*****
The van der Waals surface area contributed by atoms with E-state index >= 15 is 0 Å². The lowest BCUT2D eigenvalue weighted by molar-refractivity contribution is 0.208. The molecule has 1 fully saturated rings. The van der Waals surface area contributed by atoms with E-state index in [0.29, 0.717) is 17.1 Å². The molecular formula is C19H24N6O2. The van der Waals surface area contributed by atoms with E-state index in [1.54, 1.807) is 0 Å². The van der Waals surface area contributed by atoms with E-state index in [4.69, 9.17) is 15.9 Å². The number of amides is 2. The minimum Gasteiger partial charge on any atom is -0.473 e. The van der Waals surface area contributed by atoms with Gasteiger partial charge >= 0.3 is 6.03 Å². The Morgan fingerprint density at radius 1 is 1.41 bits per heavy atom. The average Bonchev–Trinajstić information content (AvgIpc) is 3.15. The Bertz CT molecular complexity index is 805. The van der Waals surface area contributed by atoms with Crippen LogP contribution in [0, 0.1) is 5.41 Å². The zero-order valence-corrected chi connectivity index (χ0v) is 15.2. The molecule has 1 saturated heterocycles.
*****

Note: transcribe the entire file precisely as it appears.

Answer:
The van der Waals surface area contributed by atoms with E-state index >= 15 is 0 Å². The lowest BCUT2D eigenvalue weighted by molar-refractivity contribution is 0.208. The molecule has 1 fully saturated rings. The van der Waals surface area contributed by atoms with E-state index in [0.29, 0.717) is 17.1 Å². The molecular formula is C19H24N6O2. The van der Waals surface area contributed by atoms with E-state index in [1.54, 1.807) is 0 Å². The van der Waals surface area contributed by atoms with E-state index in [4.69, 9.17) is 15.9 Å². The number of amides is 2. The minimum Gasteiger partial charge on any atom is -0.473 e. The van der Waals surface area contributed by atoms with Gasteiger partial charge >= 0.3 is 6.03 Å². The Morgan fingerprint density at radius 1 is 1.41 bits per heavy atom. The average Bonchev–Trinajstić information content (AvgIpc) is 3.15. The Bertz CT molecular complexity index is 805. The van der Waals surface area contributed by atoms with Crippen LogP contribution in [0, 0.1) is 5.41 Å². The zero-order valence-corrected chi connectivity index (χ0v) is 15.2. The molecule has 1 saturated heterocycles.